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New compound switches between liquid, solid states when exposed to light or heat

Date:
May 27, 2016
Source:
Kobe University
Summary:
A metal-containing compound that transforms into a solid when exposed to light and returns to liquid form when heated has been developed by researchers. This substance could potentially be used for photolithography technology, such as fabricating printed circuits, among other applications, they say.
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A research group led by Professor Mochida Tomoyuki (Kobe University Graduate School of Science) and PhD student Funasako Yusuke (Tokyo University of Science, Yamaguchi) has developed a metal-containing compound which transforms into a solid when exposed to light and returns to liquid form when heated. This substance could potentially be used for photolithography technology, such as fabricating printed circuits, among other applications. The findings were published in the journal Chemical Communications on May 7, 2016 (Japan Standard Time).

Coordination polymers are solids with various useful applications. In recent years, research into coordination polymers has increased, and scientists have developed many ways to synthesize them, but most of these methods rely on chemical reactions in solutions. This is the first example of a method that creates coordination polymers by exposing liquids to light.

Techniques that can control the properties of materials through external stimuli such as light and heat are extremely important in creating materials for use in electronics. For example, materials which solidify when exposed to light (photosensitive resins) are used in creating printed circuits, but it is difficult to reuse these materials.

Professor Mochida's research group proposed that if they could control the binding process between metal ions and organic molecules using heat and light, they could create a material that drastically changes its properties when exposed to external stimuli. The group became the first in the world to develop an ionic liquid from a ruthenium complex with cyano groups. This liquid is colorless, clear, non-volatile, and does not freeze even at -50℃. If you apply ultraviolet light to the liquid for a few hours, it changes into an amorphous coordination polymer, and if you heat this solid for one minute at 130℃, it returns to its original ionic liquid form.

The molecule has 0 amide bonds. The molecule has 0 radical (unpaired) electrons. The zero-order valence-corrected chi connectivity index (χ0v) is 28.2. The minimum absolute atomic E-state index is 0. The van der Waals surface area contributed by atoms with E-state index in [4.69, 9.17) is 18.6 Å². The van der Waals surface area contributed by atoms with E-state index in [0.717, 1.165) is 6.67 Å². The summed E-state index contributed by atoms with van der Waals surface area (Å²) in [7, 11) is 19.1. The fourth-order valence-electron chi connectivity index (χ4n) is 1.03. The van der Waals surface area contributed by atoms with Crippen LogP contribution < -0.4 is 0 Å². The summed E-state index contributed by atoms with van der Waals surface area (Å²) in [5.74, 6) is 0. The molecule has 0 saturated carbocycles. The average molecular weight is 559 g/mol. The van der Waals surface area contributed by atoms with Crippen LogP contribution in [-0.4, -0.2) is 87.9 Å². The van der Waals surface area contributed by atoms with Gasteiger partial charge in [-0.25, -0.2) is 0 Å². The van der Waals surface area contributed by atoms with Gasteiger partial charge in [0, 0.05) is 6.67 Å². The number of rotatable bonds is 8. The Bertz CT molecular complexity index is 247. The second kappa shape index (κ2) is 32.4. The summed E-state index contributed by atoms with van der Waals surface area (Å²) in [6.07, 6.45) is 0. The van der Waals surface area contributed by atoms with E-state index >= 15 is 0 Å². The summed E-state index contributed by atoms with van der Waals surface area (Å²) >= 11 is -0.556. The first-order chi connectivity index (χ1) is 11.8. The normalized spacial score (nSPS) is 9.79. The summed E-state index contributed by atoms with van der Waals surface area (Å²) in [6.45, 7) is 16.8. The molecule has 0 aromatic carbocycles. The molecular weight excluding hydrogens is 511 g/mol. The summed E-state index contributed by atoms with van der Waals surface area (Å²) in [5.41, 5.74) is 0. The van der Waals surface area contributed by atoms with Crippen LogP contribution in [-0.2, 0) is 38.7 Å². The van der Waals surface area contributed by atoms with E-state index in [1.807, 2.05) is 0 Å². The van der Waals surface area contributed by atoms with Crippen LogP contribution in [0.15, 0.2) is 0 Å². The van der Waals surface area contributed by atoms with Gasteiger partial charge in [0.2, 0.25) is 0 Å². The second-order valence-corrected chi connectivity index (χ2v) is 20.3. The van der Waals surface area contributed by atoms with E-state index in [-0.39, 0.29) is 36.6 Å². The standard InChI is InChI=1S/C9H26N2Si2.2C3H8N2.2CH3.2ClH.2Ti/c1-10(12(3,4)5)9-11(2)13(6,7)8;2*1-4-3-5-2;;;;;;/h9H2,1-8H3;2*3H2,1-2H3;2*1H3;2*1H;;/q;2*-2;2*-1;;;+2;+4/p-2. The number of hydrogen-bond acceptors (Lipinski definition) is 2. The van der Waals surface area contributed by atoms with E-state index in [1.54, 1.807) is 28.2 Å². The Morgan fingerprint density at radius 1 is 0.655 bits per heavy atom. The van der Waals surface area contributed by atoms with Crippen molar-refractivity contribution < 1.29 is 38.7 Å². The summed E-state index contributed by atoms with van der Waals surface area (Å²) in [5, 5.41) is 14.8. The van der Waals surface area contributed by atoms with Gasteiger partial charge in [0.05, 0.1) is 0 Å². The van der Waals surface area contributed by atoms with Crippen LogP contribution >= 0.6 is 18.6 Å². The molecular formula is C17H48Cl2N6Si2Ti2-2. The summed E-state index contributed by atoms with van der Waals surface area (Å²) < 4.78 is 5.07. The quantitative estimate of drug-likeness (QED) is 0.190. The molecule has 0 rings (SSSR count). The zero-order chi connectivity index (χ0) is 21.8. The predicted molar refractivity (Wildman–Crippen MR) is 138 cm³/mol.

In this way, by applying light and heat, the group realized a reversible transformation between an ionic liquid and a solid coordination polymer -- two substances with completely different structures and different chemical properties.

This research has led to the successful creation of a reusable photocurable liquid. It can potentially be applied to printed circuit boards, 3D printing, and adhesives. Professor Mochida comments, "We plan to continue research on the molecular design of this substance, to reduce its response time, and look into creating more functions for this coordination polymer."

Ionic liquids

Ionic liquids are salts with melting point below 100℃. Their melting point is very low compared to standard salts such as sodium chloride. In many cases, the cations of ionic liquids are formed from organic compounds. Their properties include non-volatility, non-flammability, and ionic conductivity. They can potentially function as electrolytes or environmentally-friendly reaction solvents.

Coordination polymers

These are substances in which metal ions and organic ligands combine in repeated coordinate bonds. They have various electronic properties and the ability for adsorption and desorption due to their network structures. In recent years, they have been a popular research topic as functional solids with many potential uses.


Story Source:

Materials provided by Kobe University. Note: Content may be edited for style and length.


Journal Reference:

  1. Yusuke Funasako, Shotaro Mori, Tomoyuki Mochida. Reversible transformation between ionic liquids and coordination polymers by application of light and heat. Chem. Commun., 2016; 52 (37): 6277 DOI: 10.1039/C6CC02807A

Cite This Page:

Kobe University. "New compound switches between liquid, solid states when exposed to light or heat." ScienceDaily. ScienceDaily, 27 May 2016. <www.sciencedaily.com/releases/2016/05/160527090914.htm>.
Kobe University. (2016, May 27). New compound switches between liquid, solid states when exposed to light or heat. ScienceDaily. Retrieved May 23, 2017 from www.sciencedaily.com/releases/2016/05/160527090914.htm
Kobe University. "New compound switches between liquid, solid states when exposed to light or heat." ScienceDaily. www.sciencedaily.com/releases/2016/05/160527090914.htm (accessed May 23, 2017).

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